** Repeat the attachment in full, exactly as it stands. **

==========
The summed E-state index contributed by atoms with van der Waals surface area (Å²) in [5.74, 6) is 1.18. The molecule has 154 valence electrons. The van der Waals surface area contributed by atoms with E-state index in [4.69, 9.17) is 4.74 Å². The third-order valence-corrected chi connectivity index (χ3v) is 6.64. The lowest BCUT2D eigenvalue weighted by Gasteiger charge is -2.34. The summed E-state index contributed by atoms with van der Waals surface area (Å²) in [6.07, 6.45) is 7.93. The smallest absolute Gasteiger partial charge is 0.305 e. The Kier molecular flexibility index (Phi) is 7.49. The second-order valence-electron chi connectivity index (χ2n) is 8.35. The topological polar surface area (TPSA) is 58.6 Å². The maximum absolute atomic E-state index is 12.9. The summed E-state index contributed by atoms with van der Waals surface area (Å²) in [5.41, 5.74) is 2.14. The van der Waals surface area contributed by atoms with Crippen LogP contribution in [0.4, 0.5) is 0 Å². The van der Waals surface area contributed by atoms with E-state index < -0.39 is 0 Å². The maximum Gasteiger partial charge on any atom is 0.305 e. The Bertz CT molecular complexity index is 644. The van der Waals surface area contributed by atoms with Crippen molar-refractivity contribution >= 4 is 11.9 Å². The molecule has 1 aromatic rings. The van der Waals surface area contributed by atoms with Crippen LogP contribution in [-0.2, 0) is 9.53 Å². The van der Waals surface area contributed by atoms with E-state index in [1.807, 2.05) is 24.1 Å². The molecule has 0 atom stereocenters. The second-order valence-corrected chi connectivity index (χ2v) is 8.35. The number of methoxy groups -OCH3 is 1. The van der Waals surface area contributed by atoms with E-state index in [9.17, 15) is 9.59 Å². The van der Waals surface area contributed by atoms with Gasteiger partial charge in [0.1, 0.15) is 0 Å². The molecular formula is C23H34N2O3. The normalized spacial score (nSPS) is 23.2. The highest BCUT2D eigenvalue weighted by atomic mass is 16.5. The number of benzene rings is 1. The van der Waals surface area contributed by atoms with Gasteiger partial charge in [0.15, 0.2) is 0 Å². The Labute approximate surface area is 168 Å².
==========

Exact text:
The summed E-state index contributed by atoms with van der Waals surface area (Å²) in [5.74, 6) is 1.18. The molecule has 154 valence electrons. The van der Waals surface area contributed by atoms with E-state index in [4.69, 9.17) is 4.74 Å². The third-order valence-corrected chi connectivity index (χ3v) is 6.64. The lowest BCUT2D eigenvalue weighted by Gasteiger charge is -2.34. The summed E-state index contributed by atoms with van der Waals surface area (Å²) in [6.07, 6.45) is 7.93. The smallest absolute Gasteiger partial charge is 0.305 e. The Kier molecular flexibility index (Phi) is 7.49. The second-order valence-electron chi connectivity index (χ2n) is 8.35. The topological polar surface area (TPSA) is 58.6 Å². The maximum absolute atomic E-state index is 12.9. The summed E-state index contributed by atoms with van der Waals surface area (Å²) in [5.41, 5.74) is 2.14. The van der Waals surface area contributed by atoms with Crippen LogP contribution in [0.4, 0.5) is 0 Å². The van der Waals surface area contributed by atoms with E-state index < -0.39 is 0 Å². The maximum Gasteiger partial charge on any atom is 0.305 e. The Bertz CT molecular complexity index is 644. The van der Waals surface area contributed by atoms with Crippen molar-refractivity contribution >= 4 is 11.9 Å². The molecule has 1 aromatic rings. The van der Waals surface area contributed by atoms with Crippen LogP contribution in [-0.2, 0) is 9.53 Å². The van der Waals surface area contributed by atoms with E-state index in [1.807, 2.05) is 24.1 Å². The molecule has 0 atom stereocenters. The second-order valence-corrected chi connectivity index (χ2v) is 8.35. The number of methoxy groups -OCH3 is 1. The van der Waals surface area contributed by atoms with E-state index in [9.17, 15) is 9.59 Å². The van der Waals surface area contributed by atoms with Gasteiger partial charge in [0.1, 0.15) is 0 Å². The molecular formula is C23H34N2O3. The normalized spacial score (nSPS) is 23.2. The highest BCUT2D eigenvalue weighted by atomic mass is 16.5. The number of benzene rings is 1. The van der Waals surface area contributed by atoms with Gasteiger partial charge in [0.15, 0.2) is 0 Å². The Labute approximate surface area is 168 Å².